Aussie Flat After Economic Data from China & Australia

The Australian dollar was trading sideways during Friday’s session as traders have paused sell-off of riskier currencies but remained cautious of the spreading coronavirus in China and its potential impact on the global economy. Australian domestic macroeconomic data was in line with expectations, and some of China’s reports were positive. While that provided a short-term boost to the Aussie, it did not last long.
The Australian Bureau of Statistics reported that the Producer Price Index rose by 0.3% in the December quarter from the previous three months. Year-on-year, the index rose by 1.4%. According to the report from the Reserve Bank of Australia, private borrowing rose by 0.2% in December, the same as in November.
As for China’s data, the manufacturing Purchasing Managers’ Index fell to 50.0 in January from 50.2 in December, matching forecasts. While the fall to the neutral level of 50.0 means that the industry is no longer growing, it is not contracting either. The non-manufacturing PMI climbed to 54.1 from 53.5 instead of falling to 53.1 as analysts had predicted.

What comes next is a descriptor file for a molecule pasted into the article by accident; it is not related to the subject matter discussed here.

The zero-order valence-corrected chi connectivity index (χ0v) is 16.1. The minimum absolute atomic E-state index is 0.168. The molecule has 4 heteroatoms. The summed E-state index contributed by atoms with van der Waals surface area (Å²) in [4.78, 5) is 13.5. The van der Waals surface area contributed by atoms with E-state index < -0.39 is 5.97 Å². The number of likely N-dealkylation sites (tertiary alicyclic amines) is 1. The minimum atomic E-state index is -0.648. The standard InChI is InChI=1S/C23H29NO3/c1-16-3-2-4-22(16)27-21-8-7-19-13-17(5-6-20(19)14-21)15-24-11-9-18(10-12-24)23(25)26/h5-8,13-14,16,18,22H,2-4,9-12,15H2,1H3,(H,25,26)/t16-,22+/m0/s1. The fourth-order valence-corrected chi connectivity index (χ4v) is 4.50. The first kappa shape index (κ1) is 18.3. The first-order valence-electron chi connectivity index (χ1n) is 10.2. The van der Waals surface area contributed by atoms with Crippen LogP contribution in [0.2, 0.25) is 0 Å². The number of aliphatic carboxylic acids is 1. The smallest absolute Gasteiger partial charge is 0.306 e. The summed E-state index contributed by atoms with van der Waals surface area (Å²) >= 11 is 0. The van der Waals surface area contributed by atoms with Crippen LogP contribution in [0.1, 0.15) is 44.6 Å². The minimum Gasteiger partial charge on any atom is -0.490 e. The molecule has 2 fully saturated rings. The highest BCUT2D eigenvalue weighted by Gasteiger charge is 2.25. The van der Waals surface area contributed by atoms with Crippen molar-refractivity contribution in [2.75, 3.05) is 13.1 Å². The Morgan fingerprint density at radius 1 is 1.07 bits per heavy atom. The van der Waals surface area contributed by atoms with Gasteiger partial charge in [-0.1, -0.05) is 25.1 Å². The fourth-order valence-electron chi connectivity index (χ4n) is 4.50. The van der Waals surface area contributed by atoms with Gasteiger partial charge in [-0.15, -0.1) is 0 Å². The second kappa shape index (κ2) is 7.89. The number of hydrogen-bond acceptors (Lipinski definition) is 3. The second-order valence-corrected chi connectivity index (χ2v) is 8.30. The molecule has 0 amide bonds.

The RBA will conduct a monetary policy meeting next week. The general consensus is that the central bank will cut its main interest rate by 25 basis points to 0.5%. The negative monetary policy outlook is a major detrimental factor to the Australian dollar.
AUD/USD fell from 0.6720 to 0.6705 as of 7:18 GMT today. EUR/AUD traded at 1.6411 after opening at 1.6407 and rising to the daily high of 1.6446. AUD/CHF edged up from 0.6514 to 0.6519.

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